As part of our ongoing series of high school study tips, this article outlines our seven essential tips for exam preparation success. From creating a study plan, how to analyse mistakes and seek feedback, these tips put together by our highly experienced tutors aim to give students the skills required to minimise stress and aim for success.
Study Tip 1 : Create a study/revision schedule
Organisation is a key facet of learning. You’ve heard your teachers say this over and over again. To ensure you maximise the effectiveness of your study time, have a plan.
When it comes to everyday homework, noting your work in your diary is the first necessary step. Do not rely on your memory to recall all the work that was set through the day.
Once you get home and started on your homework, prioritise your tasks around other household events such as dinner or walking the dog. These should provide good ‘study breaks’. Consider those tasks that require the most focus and cover them first if possible. Your focus is likely to wane as it gets later.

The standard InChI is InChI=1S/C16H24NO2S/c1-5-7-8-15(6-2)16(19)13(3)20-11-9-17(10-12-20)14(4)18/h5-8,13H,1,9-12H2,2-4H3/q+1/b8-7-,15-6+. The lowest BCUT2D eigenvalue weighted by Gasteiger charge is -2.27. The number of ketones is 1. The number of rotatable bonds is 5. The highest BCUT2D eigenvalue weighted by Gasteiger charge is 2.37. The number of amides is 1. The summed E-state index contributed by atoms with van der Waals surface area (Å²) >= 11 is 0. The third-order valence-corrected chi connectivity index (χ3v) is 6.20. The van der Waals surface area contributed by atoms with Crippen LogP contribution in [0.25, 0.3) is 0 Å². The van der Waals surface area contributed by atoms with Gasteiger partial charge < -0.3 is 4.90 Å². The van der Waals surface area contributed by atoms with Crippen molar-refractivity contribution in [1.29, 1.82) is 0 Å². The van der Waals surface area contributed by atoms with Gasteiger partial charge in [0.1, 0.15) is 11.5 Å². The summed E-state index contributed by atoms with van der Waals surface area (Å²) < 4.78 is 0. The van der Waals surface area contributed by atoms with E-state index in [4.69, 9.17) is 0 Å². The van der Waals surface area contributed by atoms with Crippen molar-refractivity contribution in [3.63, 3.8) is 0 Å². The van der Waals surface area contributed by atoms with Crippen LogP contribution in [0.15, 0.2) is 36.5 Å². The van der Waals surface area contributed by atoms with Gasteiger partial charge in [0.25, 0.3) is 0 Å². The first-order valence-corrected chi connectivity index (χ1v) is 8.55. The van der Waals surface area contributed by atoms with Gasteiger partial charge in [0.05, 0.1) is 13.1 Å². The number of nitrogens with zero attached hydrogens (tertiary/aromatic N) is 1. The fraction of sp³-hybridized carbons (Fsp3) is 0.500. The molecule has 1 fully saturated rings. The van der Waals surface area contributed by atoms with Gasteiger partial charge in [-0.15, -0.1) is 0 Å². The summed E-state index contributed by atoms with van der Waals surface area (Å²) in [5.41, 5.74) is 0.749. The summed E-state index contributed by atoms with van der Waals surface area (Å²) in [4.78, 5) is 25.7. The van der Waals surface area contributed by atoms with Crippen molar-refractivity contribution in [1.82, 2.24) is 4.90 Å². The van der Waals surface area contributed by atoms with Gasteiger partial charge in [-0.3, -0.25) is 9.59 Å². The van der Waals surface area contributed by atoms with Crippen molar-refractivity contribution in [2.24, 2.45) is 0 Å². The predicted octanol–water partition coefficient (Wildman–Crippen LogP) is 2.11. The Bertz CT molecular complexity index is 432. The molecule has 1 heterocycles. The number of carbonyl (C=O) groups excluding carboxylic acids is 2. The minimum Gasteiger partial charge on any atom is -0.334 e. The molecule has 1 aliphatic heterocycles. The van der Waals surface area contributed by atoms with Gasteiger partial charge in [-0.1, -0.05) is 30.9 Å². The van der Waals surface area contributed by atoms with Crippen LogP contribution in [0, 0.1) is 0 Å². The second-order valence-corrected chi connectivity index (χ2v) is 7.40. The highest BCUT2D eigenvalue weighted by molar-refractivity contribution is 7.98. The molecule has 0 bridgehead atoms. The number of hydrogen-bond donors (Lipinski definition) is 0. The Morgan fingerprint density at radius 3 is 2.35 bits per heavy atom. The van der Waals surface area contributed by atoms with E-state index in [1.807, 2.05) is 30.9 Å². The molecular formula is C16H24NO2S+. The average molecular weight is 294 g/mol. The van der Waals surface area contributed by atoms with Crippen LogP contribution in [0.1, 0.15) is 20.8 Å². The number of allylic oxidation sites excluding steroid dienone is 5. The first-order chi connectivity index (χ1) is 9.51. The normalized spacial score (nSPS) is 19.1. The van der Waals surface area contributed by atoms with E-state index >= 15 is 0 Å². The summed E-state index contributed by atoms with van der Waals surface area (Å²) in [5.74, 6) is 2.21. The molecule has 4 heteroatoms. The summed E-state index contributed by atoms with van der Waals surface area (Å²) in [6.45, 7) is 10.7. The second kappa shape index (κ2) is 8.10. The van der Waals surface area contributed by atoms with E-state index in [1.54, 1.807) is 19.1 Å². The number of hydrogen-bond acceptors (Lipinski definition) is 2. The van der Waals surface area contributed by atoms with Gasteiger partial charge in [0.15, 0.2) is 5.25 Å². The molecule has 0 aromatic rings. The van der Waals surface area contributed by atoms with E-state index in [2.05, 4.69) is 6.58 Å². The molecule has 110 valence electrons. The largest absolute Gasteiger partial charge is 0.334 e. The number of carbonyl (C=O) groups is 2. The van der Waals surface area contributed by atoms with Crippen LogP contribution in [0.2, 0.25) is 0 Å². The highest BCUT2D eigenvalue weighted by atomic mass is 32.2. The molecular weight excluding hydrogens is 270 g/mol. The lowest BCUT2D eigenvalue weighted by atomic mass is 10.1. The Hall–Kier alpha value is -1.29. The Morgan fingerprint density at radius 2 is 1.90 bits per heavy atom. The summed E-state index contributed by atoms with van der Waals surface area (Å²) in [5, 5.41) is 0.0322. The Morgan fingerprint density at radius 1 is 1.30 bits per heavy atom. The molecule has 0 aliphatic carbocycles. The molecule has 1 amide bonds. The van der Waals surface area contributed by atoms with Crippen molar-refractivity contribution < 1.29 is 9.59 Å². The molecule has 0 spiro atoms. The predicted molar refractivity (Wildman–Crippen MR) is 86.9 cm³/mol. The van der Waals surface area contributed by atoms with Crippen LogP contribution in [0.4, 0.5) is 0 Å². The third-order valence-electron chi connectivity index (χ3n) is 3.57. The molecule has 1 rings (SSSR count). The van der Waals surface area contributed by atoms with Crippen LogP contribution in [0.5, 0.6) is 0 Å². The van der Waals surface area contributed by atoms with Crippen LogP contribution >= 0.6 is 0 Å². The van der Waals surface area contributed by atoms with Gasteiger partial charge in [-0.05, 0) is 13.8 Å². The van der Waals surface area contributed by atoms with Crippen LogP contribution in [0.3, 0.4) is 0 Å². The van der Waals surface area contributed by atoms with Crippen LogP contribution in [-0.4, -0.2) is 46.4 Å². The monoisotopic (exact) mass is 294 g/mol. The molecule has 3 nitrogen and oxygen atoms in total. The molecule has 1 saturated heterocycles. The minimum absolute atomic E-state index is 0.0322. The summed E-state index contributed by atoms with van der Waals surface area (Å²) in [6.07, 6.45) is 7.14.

Be sure to tick of each task as completed. This is a great motivating technique. Highlighting what you’ve achieved encourages you to push through the remainder of the tasks.
Constant revision is the best way to ensure retention of knowledge. You should set aside some time every week-night for revision of previous work. This should happen after your homework as homework will be the first priority.
Revision does not need to be too lengthy and in fact can be as short as 10 minutes. The idea is simply to remind the brain of things that you have already learnt.
A simple schedule might be one subject per night. For example: Monday – Maths, Tuesday – Geography, Wednesday – English, etc.
Draw the schedule up and post it somewhere as a reminder. Do your best to stick to it but don’t be too worried about interruptions. Various school and family events are going to interfere with it on a weekly basis.